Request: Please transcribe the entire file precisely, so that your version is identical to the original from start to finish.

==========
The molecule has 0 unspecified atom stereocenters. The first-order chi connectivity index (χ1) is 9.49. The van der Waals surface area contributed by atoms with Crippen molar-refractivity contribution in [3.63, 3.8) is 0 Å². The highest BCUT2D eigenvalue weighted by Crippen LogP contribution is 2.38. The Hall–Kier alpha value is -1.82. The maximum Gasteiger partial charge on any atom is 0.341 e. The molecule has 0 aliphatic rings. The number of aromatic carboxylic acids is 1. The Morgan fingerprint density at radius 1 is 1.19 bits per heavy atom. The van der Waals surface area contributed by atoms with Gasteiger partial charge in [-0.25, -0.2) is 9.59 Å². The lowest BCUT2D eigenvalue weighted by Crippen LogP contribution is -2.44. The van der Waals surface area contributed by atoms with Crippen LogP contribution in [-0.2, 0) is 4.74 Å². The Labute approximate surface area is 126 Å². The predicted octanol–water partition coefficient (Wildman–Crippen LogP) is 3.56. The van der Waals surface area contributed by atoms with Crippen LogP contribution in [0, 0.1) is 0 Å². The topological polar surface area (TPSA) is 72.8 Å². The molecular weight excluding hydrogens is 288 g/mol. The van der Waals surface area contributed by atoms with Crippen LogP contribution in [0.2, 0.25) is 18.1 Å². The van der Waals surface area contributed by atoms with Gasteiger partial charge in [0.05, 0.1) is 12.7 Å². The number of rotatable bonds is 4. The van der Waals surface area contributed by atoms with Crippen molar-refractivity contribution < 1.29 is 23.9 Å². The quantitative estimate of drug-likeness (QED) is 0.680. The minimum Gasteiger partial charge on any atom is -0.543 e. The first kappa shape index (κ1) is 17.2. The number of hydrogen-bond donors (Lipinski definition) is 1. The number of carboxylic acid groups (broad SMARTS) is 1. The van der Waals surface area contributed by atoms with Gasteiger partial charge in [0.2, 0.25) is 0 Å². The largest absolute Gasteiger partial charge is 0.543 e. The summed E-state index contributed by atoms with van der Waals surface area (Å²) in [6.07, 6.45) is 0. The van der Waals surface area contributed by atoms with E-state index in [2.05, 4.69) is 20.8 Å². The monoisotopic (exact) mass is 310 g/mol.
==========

The molecule has 0 unspecified atom stereocenters. The first-order chi connectivity index (χ1) is 9.49. The van der Waals surface area contributed by atoms with Crippen molar-refractivity contribution in [3.63, 3.8) is 0 Å². The highest BCUT2D eigenvalue weighted by Crippen LogP contribution is 2.38. The Hall–Kier alpha value is -1.82. The maximum Gasteiger partial charge on any atom is 0.341 e. The molecule has 0 aliphatic rings. The number of aromatic carboxylic acids is 1. The Morgan fingerprint density at radius 1 is 1.19 bits per heavy atom. The van der Waals surface area contributed by atoms with Gasteiger partial charge in [-0.25, -0.2) is 9.59 Å². The lowest BCUT2D eigenvalue weighted by Crippen LogP contribution is -2.44. The van der Waals surface area contributed by atoms with Crippen LogP contribution in [-0.2, 0) is 4.74 Å². The Labute approximate surface area is 126 Å². The predicted octanol–water partition coefficient (Wildman–Crippen LogP) is 3.56. The van der Waals surface area contributed by atoms with Crippen LogP contribution in [0, 0.1) is 0 Å². The topological polar surface area (TPSA) is 72.8 Å². The molecular weight excluding hydrogens is 288 g/mol. The van der Waals surface area contributed by atoms with Crippen LogP contribution in [0.2, 0.25) is 18.1 Å². The van der Waals surface area contributed by atoms with Gasteiger partial charge in [0.05, 0.1) is 12.7 Å². The number of rotatable bonds is 4. The van der Waals surface area contributed by atoms with Crippen molar-refractivity contribution < 1.29 is 23.9 Å². The quantitative estimate of drug-likeness (QED) is 0.680. The minimum Gasteiger partial charge on any atom is -0.543 e. The first kappa shape index (κ1) is 17.2. The number of hydrogen-bond donors (Lipinski definition) is 1. The number of carboxylic acid groups (broad SMARTS) is 1. The van der Waals surface area contributed by atoms with Gasteiger partial charge in [0.2, 0.25) is 0 Å². The largest absolute Gasteiger partial charge is 0.543 e. The summed E-state index contributed by atoms with van der Waals surface area (Å²) in [6.07, 6.45) is 0. The van der Waals surface area contributed by atoms with E-state index in [2.05, 4.69) is 20.8 Å². The monoisotopic (exact) mass is 310 g/mol.